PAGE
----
125 Things Meme: Day 20

And I'm finishing this up (quickly, and at last) because I, frankly, just want it over with already. Because, as has become apparent, I have far stronger feelings about the first books in this list than these. Though all, of course, can be reached by the "125 things" tag at the bottom/side of this post.

96. Oedipus Rex by Sophocles:

Sophocles' Oedipus Rex has never been surpassed for the raw and terrible power with which its hero struggles to answer the eternal question, "Who am I?" The play, a story of a king who acting entirely in ignorance kills his father and marries his mother, unfolds with shattering power; we are helplessly carried along with Oedipus towards the final, horrific truth.

Why you should read it: Because it's a classic, the basic for all Fruedian phsycology, most of O'Neill's plays, and because my freshman philosophy teacher had this wonderful interpretation where Oedipus didn't actually killl his father/marry his mother. Also, a wonderful example of how everyone really needs to stick to the 1/2 + 7 rule.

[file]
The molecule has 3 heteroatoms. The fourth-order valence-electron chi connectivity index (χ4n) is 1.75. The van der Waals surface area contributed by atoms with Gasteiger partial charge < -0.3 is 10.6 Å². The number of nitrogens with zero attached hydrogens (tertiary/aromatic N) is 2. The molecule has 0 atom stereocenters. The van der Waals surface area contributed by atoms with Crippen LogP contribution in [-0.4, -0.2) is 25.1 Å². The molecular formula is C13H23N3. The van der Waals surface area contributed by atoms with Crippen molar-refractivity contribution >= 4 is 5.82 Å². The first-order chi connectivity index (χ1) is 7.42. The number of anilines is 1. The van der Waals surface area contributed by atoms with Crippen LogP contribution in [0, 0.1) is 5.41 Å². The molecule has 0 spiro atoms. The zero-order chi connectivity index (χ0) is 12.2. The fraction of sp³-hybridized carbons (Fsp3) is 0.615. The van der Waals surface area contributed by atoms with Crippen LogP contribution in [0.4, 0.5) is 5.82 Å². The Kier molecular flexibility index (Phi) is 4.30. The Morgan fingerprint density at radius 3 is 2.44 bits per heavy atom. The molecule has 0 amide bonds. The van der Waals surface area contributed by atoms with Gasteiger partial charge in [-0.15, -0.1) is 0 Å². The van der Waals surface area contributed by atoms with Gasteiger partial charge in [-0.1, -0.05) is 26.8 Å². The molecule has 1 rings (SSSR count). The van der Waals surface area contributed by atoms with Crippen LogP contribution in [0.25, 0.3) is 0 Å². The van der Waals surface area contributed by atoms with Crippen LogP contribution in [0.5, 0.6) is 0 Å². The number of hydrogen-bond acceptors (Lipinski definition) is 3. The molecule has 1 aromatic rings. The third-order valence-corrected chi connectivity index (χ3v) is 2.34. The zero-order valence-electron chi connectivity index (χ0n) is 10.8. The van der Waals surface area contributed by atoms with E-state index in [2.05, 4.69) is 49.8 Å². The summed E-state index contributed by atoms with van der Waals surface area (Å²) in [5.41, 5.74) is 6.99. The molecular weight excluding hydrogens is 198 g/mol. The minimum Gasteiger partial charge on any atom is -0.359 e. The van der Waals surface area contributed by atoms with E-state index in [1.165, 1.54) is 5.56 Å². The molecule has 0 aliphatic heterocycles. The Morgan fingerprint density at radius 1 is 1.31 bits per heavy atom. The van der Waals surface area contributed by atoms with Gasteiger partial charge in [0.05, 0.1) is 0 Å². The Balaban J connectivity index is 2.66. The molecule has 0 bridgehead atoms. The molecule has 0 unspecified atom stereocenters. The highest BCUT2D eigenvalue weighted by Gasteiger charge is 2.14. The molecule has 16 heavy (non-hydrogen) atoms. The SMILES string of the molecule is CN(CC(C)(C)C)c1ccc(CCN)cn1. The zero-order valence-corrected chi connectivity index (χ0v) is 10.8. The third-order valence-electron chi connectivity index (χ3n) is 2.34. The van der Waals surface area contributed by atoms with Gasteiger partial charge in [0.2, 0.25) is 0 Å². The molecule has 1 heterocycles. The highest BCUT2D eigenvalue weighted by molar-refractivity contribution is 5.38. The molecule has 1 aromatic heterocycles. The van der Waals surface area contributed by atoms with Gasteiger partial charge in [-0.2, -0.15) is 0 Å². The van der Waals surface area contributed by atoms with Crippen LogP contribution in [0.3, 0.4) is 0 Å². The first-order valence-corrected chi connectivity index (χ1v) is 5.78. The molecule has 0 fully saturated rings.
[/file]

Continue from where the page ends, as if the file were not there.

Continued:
“How dreadful the knowledge of the truth can be when there’s no help in truth.”

97. The Lord of the Rings by JRR Tolkien:

J.R.R. Tolkien's The Lord of the Rings trilogy is a genuine masterpiece. The most widely read and influential fantasy epic of all time, it is also quite simply one of the most memorable and beloved tales ever told. Originally published in 1954, The Lord of the Rings set the framework upon which all epic/quest fantasy since has been built. Through the urgings of the enigmatic wizard Gandalf, young hobbit Frodo Baggins embarks on an urgent, incredibly treacherous journey to destroy the One Ring. This ring -- created and then lost by the Dark Lord, Sauron, centuries earlier -- is a weapon of evil, one that Sauron desperately wants returned to him. With the power of the ring once again his own, the Dark Lord will unleash his wrath upon all of Middle-earth. The only way to prevent this horrible fate from becoming reality is to return the Ring to Mordor, the only place it can be destroyed. Unfortunately for our heroes, Mordor is also Sauron's lair. The Lord of the Rings trilogy is essential reading not only for fans of fantasy but for lovers of classic literature as well...